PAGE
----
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There seems to be a lot of hate for evolutionary psychology on this board and I was curious as to why that is exactly. I've never heard or read any serious criticisms of the field, so I'm interested in hearing what people have to say in opposition to it.
Personally, I feel it makes a good bit of sense logically, but I have to claim ignorance to the sheer amount of solid evidence that supports or refutes it. I have the feeling (non-substantiated) that a lot of people who hate evopsych primarily suffer from a misunderstanding of what it really suggests (which is understandable).
There are two major points of confusion, I think. The first is quite important, and has to do with the difference between "ultimate" and "proximate" causes. An ultimate cause would be the ultimate reason that a certain behavior was selected for evolutionarily, while a proximate cause is why the organism themselves perform the action. For instance, having sex produces children and thus is crucial to reproductive survival, that would be the ultimate cause, however people don't have sex because it passes on their genes, people have sex because it feels good, that is their proximate cause. The proximate cause and the ultimate cause don't have to be the same, and often are better off not being the same in the interest of natural selection. Evopsych looks ridiculous if you don't recognize this distinction, as saying things like "humans choose a mate who has the best genes to pass on to their shared offspring and is most likely to be able to protect and nurture those offspring so that the genes will survive" is ridiculous, if you don't recognize that the statement doesn't refer to their proximate causes, but rather the ultimate causes of their behavior, the proximate explanation would be "people fall in love with other people who are attractive, kind, protective, and nurturing".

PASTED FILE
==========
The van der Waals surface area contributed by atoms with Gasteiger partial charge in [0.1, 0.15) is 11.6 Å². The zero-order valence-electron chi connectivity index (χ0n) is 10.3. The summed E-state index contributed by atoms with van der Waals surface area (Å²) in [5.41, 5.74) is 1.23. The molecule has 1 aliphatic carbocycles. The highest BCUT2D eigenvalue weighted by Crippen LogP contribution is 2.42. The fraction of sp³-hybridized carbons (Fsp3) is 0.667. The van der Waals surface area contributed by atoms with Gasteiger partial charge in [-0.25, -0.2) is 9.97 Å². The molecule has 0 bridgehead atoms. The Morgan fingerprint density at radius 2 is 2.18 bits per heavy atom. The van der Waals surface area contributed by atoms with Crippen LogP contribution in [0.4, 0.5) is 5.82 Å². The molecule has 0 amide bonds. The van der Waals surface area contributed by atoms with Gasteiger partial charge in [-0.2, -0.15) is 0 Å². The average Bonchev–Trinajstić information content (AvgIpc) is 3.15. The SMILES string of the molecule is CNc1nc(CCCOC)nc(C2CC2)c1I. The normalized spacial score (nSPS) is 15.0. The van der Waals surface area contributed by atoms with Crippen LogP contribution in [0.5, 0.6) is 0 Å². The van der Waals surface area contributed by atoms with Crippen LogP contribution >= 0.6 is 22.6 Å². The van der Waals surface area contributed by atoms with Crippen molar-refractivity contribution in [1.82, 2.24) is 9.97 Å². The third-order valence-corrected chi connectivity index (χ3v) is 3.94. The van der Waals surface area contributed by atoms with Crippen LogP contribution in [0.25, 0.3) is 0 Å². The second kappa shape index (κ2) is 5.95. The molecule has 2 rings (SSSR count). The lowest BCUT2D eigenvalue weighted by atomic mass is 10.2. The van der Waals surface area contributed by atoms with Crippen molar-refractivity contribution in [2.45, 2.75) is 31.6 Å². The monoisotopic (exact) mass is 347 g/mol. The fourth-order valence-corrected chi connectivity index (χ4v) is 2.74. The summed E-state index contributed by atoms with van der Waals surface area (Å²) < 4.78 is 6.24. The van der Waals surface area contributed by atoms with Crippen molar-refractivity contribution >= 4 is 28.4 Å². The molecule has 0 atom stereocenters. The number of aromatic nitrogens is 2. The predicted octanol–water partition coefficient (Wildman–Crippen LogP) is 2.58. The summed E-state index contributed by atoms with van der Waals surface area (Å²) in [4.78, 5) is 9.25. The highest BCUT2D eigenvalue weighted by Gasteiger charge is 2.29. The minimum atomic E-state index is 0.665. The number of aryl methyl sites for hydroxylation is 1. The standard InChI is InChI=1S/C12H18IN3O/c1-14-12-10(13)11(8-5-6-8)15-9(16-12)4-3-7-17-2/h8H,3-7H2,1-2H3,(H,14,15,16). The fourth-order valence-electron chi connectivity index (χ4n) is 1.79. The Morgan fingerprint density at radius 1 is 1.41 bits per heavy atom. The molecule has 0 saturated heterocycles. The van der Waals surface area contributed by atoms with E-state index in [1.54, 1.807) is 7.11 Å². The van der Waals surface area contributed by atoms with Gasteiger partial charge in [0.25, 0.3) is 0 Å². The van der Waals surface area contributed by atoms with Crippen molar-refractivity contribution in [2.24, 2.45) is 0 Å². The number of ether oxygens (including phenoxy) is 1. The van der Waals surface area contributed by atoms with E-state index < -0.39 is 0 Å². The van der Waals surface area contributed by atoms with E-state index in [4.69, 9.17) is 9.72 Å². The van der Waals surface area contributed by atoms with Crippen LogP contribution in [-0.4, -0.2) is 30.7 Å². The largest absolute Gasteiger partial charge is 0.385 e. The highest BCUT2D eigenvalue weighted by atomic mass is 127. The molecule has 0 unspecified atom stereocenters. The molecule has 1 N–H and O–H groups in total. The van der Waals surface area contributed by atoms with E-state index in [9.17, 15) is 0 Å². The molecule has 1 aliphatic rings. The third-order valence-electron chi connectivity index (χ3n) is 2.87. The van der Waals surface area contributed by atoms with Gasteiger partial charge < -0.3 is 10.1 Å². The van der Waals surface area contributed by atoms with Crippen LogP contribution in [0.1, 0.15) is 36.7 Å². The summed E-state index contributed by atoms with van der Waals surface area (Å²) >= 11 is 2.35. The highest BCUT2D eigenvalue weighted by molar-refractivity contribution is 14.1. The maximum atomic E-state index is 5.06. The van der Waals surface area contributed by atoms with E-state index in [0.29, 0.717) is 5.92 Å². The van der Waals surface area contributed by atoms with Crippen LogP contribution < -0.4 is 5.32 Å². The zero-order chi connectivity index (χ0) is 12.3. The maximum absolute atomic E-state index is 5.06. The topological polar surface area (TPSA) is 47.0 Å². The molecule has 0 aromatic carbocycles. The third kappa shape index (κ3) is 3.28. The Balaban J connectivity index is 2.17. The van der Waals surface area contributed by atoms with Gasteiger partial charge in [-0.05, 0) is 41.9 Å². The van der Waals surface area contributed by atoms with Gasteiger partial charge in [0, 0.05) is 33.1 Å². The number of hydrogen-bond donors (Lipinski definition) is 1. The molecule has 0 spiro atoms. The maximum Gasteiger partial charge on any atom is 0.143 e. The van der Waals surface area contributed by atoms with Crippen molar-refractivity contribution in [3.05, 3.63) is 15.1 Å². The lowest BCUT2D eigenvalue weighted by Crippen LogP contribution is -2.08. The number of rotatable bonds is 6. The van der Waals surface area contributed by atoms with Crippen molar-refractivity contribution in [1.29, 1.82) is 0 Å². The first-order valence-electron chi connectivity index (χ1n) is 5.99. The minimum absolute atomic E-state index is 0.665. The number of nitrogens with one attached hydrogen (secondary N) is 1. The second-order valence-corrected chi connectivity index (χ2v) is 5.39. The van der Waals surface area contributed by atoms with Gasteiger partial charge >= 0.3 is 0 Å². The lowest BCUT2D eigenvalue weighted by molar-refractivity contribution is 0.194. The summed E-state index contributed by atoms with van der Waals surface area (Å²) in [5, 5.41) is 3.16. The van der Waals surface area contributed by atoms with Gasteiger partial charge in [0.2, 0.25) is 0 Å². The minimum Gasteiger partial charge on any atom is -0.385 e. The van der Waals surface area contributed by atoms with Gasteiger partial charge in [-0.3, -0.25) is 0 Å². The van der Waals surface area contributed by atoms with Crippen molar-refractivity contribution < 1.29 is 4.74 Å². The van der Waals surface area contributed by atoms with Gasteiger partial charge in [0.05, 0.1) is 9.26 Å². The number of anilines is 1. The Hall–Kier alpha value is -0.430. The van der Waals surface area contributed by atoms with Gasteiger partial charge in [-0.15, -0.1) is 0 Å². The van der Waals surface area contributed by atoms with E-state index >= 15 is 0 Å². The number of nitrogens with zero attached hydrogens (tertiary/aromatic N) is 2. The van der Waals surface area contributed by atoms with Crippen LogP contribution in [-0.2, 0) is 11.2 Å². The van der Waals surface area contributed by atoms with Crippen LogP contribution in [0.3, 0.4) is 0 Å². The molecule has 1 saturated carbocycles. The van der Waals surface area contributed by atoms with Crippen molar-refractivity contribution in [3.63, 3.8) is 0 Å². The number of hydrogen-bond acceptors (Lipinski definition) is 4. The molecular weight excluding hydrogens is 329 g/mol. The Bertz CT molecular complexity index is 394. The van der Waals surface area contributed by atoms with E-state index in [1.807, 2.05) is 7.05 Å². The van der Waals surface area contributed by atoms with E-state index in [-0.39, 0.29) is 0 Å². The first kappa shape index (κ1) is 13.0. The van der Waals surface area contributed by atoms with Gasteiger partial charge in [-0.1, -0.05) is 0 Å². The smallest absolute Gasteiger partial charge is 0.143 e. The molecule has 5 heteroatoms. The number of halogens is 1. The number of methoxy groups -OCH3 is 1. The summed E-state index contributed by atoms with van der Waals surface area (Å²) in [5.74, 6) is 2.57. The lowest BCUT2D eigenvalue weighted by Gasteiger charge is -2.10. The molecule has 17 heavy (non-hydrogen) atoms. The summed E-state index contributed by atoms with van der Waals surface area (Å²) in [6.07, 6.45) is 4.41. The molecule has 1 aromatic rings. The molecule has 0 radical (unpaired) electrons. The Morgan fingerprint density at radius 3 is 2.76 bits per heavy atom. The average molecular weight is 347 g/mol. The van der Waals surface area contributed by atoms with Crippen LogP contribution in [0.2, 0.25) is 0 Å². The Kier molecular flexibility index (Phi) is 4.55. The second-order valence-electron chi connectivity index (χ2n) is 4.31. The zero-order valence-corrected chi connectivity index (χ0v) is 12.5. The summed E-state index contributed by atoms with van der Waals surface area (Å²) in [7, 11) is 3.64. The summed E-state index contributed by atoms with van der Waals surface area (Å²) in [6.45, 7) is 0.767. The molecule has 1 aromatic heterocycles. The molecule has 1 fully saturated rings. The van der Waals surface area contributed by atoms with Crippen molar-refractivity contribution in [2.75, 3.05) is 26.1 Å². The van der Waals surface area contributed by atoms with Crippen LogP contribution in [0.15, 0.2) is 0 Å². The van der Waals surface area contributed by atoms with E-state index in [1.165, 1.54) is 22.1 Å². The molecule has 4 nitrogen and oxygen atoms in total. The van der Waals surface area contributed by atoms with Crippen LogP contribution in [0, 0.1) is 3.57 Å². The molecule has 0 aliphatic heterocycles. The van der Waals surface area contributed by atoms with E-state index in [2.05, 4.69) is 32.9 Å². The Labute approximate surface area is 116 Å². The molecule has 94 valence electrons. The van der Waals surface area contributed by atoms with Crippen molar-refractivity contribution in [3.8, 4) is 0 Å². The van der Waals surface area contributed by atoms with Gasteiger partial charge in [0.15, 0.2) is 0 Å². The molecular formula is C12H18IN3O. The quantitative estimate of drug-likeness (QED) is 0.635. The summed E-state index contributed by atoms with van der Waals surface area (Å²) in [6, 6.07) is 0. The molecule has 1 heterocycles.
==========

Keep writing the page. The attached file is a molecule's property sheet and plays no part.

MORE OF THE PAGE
The second point of confusion would be that our behaviors would have evolved in a very different environment than we now live in. For the majority of human evolutionary history, we lived in small bands of hunter gatherers. This was a very different situation than the sprawling metropolises we now inhabit. Our genes should be optimized for surviving in that sort of situation, which means they do not always benefit us in this situation. Saying something like "but our behaviors often don't convey a reproductive advantage to us so they couldn't have evolved" makes the fallacy of assuming that our behaviors are tuned for the world that we now live in. I think you'll find that many of our behaviors that convey no such advantage in the current world actually would've helped us out quite a bit in the distant past.
Anyway, please discuss, I'd like to hear some arguments in opposition.